Meet in person

After the phone interview, have a face-to-face meeting with three or four of your top candidates. It can be difficult to find the time to meet with more than one contractor, but this is a great way to truly understand what they can offer. Talk about your project and timeline making sure they understand the magnitude and complexity of it.

  • Ask them questions about what will happen if there are unforeseen issues that come up.
  • Ask them about when they will be able to handle your project, and how long they think it will take. 

Call references

After meeting in person, call the former clients of those contractors you most liked. Ask past clients about their finished product, how long it took, how satisfied they were and how close the final price was to the original estimate. 

If there is a previous client who is willing, schedule a time to go look at the completed work. Make sure it’s something that really is comparable with the quality and size of the project that you would like to undertake.

Note: This can be tricky since most individuals may not want to receive calls. Perhaps the contractor has a website, pictures, or testimonials that they can share with you.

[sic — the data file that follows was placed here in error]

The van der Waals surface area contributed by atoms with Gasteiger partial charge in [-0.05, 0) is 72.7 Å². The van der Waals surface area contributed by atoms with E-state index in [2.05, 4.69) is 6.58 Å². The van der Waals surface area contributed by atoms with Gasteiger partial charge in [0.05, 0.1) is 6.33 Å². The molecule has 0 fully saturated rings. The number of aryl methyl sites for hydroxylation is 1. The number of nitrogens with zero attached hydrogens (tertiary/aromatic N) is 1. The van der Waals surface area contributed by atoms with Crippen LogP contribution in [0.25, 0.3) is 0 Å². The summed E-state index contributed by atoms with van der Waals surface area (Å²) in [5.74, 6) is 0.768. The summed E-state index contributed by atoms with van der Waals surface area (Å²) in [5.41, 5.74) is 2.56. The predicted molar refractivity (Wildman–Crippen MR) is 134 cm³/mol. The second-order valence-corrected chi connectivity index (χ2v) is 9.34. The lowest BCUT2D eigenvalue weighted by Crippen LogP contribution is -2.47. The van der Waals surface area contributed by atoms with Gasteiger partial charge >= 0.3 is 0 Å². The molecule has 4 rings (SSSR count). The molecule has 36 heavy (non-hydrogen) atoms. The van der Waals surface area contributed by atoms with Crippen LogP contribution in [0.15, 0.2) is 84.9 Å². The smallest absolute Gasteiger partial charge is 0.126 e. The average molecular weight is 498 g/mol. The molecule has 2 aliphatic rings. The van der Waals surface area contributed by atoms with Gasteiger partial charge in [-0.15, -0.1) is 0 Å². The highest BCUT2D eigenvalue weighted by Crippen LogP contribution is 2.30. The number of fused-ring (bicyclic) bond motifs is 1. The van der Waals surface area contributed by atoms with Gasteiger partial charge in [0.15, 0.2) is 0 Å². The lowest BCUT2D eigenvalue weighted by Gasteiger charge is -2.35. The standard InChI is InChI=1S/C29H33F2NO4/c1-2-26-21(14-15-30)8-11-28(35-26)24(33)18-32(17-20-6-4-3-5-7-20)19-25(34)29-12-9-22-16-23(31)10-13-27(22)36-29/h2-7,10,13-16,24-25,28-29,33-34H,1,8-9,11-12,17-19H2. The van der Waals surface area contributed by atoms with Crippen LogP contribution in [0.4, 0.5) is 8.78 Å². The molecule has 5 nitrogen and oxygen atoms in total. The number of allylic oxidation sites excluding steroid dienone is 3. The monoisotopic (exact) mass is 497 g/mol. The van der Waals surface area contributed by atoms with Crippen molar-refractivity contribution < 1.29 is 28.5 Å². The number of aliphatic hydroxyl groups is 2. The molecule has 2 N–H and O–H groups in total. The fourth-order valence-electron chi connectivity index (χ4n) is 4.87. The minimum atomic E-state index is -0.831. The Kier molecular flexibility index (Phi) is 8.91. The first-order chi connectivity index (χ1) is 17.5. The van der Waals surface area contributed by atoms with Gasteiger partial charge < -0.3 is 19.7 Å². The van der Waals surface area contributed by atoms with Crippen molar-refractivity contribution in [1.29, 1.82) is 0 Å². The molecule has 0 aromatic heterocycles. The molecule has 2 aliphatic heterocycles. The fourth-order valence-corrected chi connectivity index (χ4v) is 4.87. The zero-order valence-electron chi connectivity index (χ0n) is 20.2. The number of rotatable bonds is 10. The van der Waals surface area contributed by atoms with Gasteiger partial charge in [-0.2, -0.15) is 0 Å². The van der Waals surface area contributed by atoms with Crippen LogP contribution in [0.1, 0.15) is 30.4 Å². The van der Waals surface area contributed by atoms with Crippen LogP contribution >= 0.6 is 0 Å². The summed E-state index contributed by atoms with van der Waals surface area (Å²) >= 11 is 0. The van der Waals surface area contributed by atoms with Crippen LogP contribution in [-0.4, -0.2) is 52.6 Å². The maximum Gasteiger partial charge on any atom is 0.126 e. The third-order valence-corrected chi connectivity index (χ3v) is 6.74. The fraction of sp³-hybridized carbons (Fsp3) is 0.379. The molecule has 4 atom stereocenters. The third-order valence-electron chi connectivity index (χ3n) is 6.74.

Get multiple bids

For the contractors you like and have good references, get a bid from each one. Review the bid, including their timing (how long the project is going to take, when they’ll start and end), and have them put that in writing. Be sure to minimize disruption to your daily programming — plan work around a scheduled center break or after-hours.



The information contained here has been prepared by Civitas Strategies and is not intended to constitute legal, tax, or financial advice. The Civitas Strategies team has used reasonable efforts in collecting, preparing, and providing this information, but does not guarantee its accuracy, completeness, adequacy, or currency. The publication and distribution of this information are not intended to create, and receipt does not constitute, an attorney-client or any other advisory relationship. Reproduction of this information is expressly prohibited. Only noncommercial uses of this work are permitted.

Copyright © 2023 Civitas Strategies, LLC